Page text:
This unit of study is designed to provide a solid introductory understanding of the biology and management of cropping systems, with a focus on major Australian broad acre crops. The course examines a typical crop cycle, with an emphasis on cereals. An overview of the main crops grown in Australia is presented. The relationship between crop growth and soil and aerial environments is discussed, and the importance of water and water-use efficiency is highlighted. The physiology of crops - including germination, vegetative and reproductive growth and development, and mineral nutrient acquisition and use - is studied as the basis of crop yield and production. Biological processes associated with seed (grain) development are described. Weed, disease and pest management, and precision agriculture are discussed in theoretical and practical terms. Successful students will attain the ability to appreciate and analyse some of the most important limitations to crop yield and production in Australia and how those limitations can be minimized or overcome through science-based planning and management practices.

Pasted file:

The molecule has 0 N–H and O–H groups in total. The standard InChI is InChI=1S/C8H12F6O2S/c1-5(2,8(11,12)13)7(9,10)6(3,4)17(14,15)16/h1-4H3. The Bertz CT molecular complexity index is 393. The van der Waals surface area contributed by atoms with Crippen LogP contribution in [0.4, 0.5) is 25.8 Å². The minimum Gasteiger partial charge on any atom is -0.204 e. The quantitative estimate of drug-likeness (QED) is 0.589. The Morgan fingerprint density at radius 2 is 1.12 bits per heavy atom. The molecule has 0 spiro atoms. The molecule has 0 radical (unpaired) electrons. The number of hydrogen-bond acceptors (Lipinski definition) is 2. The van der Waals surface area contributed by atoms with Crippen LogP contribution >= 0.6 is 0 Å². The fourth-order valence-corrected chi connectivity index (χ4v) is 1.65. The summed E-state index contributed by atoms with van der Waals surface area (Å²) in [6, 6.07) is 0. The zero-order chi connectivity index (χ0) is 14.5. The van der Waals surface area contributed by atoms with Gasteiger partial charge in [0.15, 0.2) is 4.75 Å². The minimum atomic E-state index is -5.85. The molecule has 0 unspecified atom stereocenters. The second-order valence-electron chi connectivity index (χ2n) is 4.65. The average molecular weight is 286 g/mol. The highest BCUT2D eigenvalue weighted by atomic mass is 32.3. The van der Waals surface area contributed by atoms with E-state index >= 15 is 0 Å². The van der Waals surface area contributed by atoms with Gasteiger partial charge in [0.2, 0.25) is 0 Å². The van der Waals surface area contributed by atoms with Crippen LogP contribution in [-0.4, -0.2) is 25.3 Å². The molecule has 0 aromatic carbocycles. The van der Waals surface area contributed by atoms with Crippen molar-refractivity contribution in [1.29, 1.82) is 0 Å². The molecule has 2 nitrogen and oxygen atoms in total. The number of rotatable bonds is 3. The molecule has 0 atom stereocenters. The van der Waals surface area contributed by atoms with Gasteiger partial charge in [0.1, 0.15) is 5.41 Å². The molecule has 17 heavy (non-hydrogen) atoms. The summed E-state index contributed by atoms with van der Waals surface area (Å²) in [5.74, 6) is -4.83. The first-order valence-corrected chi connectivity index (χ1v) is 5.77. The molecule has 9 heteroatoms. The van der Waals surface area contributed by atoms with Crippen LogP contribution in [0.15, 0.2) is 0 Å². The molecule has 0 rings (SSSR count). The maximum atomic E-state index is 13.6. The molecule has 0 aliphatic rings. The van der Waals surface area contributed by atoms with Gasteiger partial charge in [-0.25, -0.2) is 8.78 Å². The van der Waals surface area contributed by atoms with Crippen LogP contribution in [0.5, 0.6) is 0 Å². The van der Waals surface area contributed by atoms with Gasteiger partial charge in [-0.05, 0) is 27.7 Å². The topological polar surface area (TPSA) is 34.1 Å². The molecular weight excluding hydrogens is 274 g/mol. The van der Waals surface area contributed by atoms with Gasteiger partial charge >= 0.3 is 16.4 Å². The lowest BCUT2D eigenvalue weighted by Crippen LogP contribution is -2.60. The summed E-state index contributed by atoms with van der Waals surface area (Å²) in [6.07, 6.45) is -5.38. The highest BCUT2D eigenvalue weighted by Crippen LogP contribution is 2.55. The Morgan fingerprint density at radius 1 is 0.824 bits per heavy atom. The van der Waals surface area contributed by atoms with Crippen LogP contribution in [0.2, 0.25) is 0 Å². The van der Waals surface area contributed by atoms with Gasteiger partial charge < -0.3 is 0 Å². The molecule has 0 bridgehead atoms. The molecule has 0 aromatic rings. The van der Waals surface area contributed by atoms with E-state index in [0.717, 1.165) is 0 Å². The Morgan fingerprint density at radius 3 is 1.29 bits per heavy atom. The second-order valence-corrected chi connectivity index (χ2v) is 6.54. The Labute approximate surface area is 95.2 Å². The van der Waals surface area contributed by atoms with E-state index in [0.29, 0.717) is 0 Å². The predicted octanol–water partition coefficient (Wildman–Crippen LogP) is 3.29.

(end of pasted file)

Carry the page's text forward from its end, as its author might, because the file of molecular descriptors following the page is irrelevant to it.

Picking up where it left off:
One 2-hour lecture per week; one 2-hour tutorial/practical each week. Day-day field trips during weeks 3, 10, 11 (no lecture or tutorial those weeks).
Three quizzes (30%), One viva voce (30%), one 2-hour exam (40%)
Reference Books: Pratley, J. (ed) (2003) Principles of Field Crop Production. 4th Edition, Oxford Univ. Press, Melbourne. Marschner, P. (ed) (2012) Mineral Nutrition of Higher Plants. 3rd Edition, Academic Press, London. Anderson, W.K., Garlinge, J.R. (Eds) (2000) The Wheat Book. Department of Agriculture Western Australia: South Perth, Australia. Whelan, B.M., Taylor, J.A. (2013) Precision Agriculture for Grain Production Systems. CSIRO Publishing, Melbourne, Australia.
(BIOL2023 or BIOL2923 or PLNT2003 or AGEN2001) and (SOIL2003 or SOIL2005)